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Are we living in a Parenting Golden Age?

The free range parenting debate that's been ignited by children wandering around neighborhoods and on subways by themselves brought an interesting conversation on Facebook the other day. The big question is: why? Why are we so paranoid about our children exploring by themselves or looking after their younger siblings...that's not how it was in the old days. The rule used to be "come home when the streetlights come on." My response was that it has something to do with the loss of our neighborhood networks, social isolation, and lack of community policing. Yet another way to go was that we live in a more dangerous world.

But here's the thing with that...we don't. If you look at crime rates, they're down. Across the board. Murder, violent crime, property crime. Yes, there are more people now. But the crime rate itself is pretty much back to where it was in the 1960's after a spike in the 1970's to 1990's. You can blame the news cycle for the constant stream of negative world events. It feels bad even if we're living in a time of relative peace and safety. It's easy to point to the horrors in Syria, Ukraine, Africa and think we live in dark times. But really we've made a lot of progress.

And that got me thinking about what it's like to be a parent in a wider context. Do we live in a Golden Age of Parenting? Not saying we're the best parents who have ever lived in all of humanity. There are clearly exceptions and our kids clearly face obstacles. The shrinking middle class. The education gap. Problems finding jobs. Problems paying for education. The healthcare system is still broken despite efforts to reform it. Blah blah blah.

That't not my point here. My parenting point is twofold...1) we tend to judge "bad" parents by their deviation from the commonly available network of family-related opportunities. 2) those family-related opportunities are, generally, wider and more readily accessible than at any other time in human history.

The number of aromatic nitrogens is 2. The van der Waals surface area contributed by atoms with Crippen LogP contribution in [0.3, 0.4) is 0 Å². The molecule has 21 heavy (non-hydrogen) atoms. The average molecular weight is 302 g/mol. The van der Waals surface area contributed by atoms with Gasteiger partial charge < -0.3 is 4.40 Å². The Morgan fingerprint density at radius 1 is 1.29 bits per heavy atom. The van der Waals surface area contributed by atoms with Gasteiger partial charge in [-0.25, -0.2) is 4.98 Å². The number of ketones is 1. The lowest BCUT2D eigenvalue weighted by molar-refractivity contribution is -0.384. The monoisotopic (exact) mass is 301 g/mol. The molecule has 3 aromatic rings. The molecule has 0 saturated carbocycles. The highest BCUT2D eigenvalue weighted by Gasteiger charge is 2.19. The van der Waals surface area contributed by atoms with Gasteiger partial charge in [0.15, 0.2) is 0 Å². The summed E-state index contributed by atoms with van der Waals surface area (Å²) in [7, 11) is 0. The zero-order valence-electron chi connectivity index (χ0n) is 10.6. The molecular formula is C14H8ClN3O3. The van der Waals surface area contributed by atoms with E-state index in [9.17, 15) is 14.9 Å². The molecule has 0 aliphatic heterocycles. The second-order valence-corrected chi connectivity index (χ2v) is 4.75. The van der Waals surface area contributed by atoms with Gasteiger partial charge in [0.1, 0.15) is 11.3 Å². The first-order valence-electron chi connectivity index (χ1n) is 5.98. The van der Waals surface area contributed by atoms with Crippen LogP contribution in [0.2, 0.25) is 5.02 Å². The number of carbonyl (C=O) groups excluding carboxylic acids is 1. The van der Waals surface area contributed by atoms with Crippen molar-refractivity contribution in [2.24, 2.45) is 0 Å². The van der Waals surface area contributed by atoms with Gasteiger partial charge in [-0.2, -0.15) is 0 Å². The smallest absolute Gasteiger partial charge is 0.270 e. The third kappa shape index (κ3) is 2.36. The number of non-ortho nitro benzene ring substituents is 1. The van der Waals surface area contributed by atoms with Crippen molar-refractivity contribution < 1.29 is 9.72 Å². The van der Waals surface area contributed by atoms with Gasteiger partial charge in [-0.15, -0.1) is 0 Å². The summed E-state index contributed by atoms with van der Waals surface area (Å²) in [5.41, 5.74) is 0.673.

The easiest way to illustrate my point is vaccines and the debate over them. We live in an age where virtually all childhood diseases have been eradicated when they would have otherwise killed thousands just a few generations ago. Those diseases are making a comeback not because we lack technical or medical know-how. They're back because a few people have deviated from the Golden Age of Parenting mainstream.

You can apply the same premise to almost any topic, too. Despite ongoing issues, we live in a time when education around the nation is perhaps the best it's ever been. We still have huge problems with poverty, but today's low income problems are not the same in absolute terms as just a century ago. Think of a poor child in 1915. That's WWI. Here in Chicago the immigrant neighborhoods were...a good word is "festering." Today's crime, drugs, and incarceration are...relatively speaking...improved. No excuse to call it quits, obviously. But my point here is progress.

Dads no longer are trapped in the factory or office and can spend time with their children. Moms can have careers and are no longer socially forced into staying home. We've made strides with gay rights, adoption, race, gender, religions, and we can network with people around the globe. Which serves as a counter to that neighborhood isolation in the beginning...we may be physically isolated, but we're connected by technology like no time before.

We often fight back against our tech gods these days and I've written before about the fashionable way we try to dismiss technology as evil, bad for us, or somehow ruining us. But that same technology also lets us send photos of the grandkids, instantly find strange animal facts, telecommute to our job so we can spend more time with our children, and whatever else we can dream up. Just yesterday my 3 year old daughter wanted to see photos of neurons under a microscope. Kids in 1915 weren't asking to learn about brain chemistry while snuggling their dads on the couch.

At the Vikings exhibit at the museum last week it was noted that children usually died by age 10 and adults usually were dead by 40. Very few Vikings lived to age 60. If you asked me what era of history I'd like to be plopped down in to parent 2 children and generally live a decent quality of life with great freedoms, tolerance, education levels, lack of disease, and overall happiness...this would be a pretty prime candidate.

2015 is a good time to be alive. And probably the best time ever to be a parent.

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